3/04/2008 08:19:00 AM  
Blogger Charles said...

Mentioned in Ahab the Arab is song called "Does your chewing lose its flavor" by Lonnie Donegan. Good tune imho. Came out August 1961. See here track 25

On track 27 Lonnie Donegan does a catchy version of "Battle of New Orleans"

3/04/2008 08:27:00 AM  
Blogger Charles said...

Hmm yesterday I had a great day at work. All focus and direction. Today, not so much.

Does your chewing gum lose its flavor on the bedpost over night.


3/04/2008 09:42:00 AM  
Blogger RWE said...

I hope that people in DoD will capture fine articles such as this one and use them in Professional Military Education instead of the drivel that is so common.

Mind you, I really enjoyed the extra sleep I got reading about major pipelines of the U.S and similarly stimulating subjects....

3/04/2008 12:12:00 PM  
Blogger Marzouq the Redneck Muslim said...


It was inevitable you got published. Congtatulations!


3/04/2008 04:10:00 PM  
Blogger Brian H said...

There's a tactic I'm putting around here and there which any local or national party could use to de facto bypass the "lists". Designate ridings and local candidates to taste, tell the voters "their guy" would be seated from your list in priority according to the % of local vote he/she attracted, and Bob's Your Uncle! The names and numbers involved would be open and transparent, from public sources, so voter confidence would be assured. Candidate selection could be by primary, arbitrary choice of the leadership, or any other suitable process: it's the openness that would make the difference.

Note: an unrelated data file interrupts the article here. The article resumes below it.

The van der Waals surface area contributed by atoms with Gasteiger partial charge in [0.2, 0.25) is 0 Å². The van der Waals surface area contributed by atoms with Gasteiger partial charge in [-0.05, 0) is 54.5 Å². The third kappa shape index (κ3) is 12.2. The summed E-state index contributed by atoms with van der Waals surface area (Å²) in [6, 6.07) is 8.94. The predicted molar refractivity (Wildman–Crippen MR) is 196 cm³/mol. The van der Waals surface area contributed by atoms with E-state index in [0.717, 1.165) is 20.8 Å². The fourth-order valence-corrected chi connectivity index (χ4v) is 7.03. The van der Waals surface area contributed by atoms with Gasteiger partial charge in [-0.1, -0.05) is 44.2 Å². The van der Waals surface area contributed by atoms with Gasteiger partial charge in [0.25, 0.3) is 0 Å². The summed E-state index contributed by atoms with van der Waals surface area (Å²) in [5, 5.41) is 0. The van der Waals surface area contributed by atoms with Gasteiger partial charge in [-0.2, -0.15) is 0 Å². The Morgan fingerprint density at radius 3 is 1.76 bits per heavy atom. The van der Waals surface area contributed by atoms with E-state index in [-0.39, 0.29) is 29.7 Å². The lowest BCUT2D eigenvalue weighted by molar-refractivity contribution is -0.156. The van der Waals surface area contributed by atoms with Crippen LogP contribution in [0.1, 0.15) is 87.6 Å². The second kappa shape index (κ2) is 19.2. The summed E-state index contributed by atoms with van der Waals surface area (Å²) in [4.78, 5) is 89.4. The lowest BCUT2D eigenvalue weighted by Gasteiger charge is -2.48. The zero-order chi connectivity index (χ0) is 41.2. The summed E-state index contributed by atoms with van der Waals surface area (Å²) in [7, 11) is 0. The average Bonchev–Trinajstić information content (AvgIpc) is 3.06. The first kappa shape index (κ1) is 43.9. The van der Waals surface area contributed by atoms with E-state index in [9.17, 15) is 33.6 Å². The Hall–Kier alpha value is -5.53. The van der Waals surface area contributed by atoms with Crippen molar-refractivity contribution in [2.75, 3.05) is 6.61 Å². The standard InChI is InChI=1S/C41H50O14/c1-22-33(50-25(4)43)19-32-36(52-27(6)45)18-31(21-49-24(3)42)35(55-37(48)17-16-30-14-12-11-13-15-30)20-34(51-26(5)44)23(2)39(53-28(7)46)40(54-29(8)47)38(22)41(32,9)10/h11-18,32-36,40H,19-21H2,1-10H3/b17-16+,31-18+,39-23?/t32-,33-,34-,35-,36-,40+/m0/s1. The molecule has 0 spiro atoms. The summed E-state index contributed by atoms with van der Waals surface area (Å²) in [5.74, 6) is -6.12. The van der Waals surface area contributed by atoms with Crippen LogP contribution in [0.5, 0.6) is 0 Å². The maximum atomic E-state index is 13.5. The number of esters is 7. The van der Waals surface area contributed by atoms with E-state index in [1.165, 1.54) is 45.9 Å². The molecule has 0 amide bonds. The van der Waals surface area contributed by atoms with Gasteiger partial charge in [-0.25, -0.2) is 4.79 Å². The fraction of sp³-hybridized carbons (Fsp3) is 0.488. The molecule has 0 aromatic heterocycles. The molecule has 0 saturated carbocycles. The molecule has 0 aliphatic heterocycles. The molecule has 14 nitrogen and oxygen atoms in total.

3/06/2008 12:52:00 AM  
Blogger Brian H said...

P.S. I rather doubt the sectarian parties would dare use the above approach, so there's a built-in competence bias.

3/06/2008 12:57:00 AM  
Blogger Words Twice said...

Prior to 2007, it was only occasionally swept by US forces and left to the Iraqi army who, more often than not, found themselves hunted by rather than hunting insurgents.

WRONG. There were FOBs in Mahmudiyah, Yusufiyah, and Ladafiyah long before 2007. Saying there was only an occasional sweep before 2007 is simply not true. While I was there in 2004 & 2005, I never saw the Iraqi Army do anything other than stand on a few token checkpoints, always with some Americans there to do the real work.

But beginning in June, 2007, following the progress in achieving security in Baghdad itself, US forces began moving into the surrounding areas including the Triangle of Death. Leaving the larger camps, US forces redeployed into smaller combat outposts and patrol bases. From there they could get closer to the local population, control the routes into Baghdad which were used to smuggle in munitions, and strike at al-Qaida cells and safe houses.

Sorry, wrong again. US forces (Army and USMC) were there long before 2007. All of this, leaving larger camps, controlling routes, etc, was happening back when I was there and none of this is top secret. Look it up.

3/10/2008 02:20:00 PM